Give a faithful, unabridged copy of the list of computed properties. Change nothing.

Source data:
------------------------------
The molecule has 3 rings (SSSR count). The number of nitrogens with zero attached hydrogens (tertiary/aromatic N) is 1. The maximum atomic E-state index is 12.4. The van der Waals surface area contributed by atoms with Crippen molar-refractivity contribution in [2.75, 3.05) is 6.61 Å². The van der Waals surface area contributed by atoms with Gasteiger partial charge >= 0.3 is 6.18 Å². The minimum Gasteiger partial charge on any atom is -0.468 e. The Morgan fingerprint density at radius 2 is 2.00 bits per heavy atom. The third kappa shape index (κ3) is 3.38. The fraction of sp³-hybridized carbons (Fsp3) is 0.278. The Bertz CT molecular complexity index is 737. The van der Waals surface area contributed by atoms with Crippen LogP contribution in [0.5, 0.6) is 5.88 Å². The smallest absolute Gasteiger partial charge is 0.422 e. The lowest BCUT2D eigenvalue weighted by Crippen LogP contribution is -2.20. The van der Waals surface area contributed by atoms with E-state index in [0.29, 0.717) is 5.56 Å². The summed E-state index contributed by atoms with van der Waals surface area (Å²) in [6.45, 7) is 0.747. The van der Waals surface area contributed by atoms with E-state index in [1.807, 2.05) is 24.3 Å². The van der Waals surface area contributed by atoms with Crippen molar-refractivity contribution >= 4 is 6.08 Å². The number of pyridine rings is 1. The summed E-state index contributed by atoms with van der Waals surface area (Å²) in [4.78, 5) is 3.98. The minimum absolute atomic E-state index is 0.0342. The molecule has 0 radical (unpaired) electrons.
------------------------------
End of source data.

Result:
The molecule has 3 rings (SSSR count). The number of nitrogens with zero attached hydrogens (tertiary/aromatic N) is 1. The maximum atomic E-state index is 12.4. The van der Waals surface area contributed by atoms with Crippen molar-refractivity contribution in [2.75, 3.05) is 6.61 Å². The van der Waals surface area contributed by atoms with Gasteiger partial charge >= 0.3 is 6.18 Å². The minimum Gasteiger partial charge on any atom is -0.468 e. The Morgan fingerprint density at radius 2 is 2.00 bits per heavy atom. The third kappa shape index (κ3) is 3.38. The fraction of sp³-hybridized carbons (Fsp3) is 0.278. The Bertz CT molecular complexity index is 737. The van der Waals surface area contributed by atoms with Crippen LogP contribution in [0.5, 0.6) is 5.88 Å². The smallest absolute Gasteiger partial charge is 0.422 e. The lowest BCUT2D eigenvalue weighted by Crippen LogP contribution is -2.20. The van der Waals surface area contributed by atoms with E-state index in [0.29, 0.717) is 5.56 Å². The summed E-state index contributed by atoms with van der Waals surface area (Å²) in [6.45, 7) is 0.747. The van der Waals surface area contributed by atoms with E-state index in [1.807, 2.05) is 24.3 Å². The van der Waals surface area contributed by atoms with Crippen molar-refractivity contribution >= 4 is 6.08 Å². The number of pyridine rings is 1. The summed E-state index contributed by atoms with van der Waals surface area (Å²) in [4.78, 5) is 3.98. The minimum absolute atomic E-state index is 0.0342. The molecule has 0 radical (unpaired) electrons.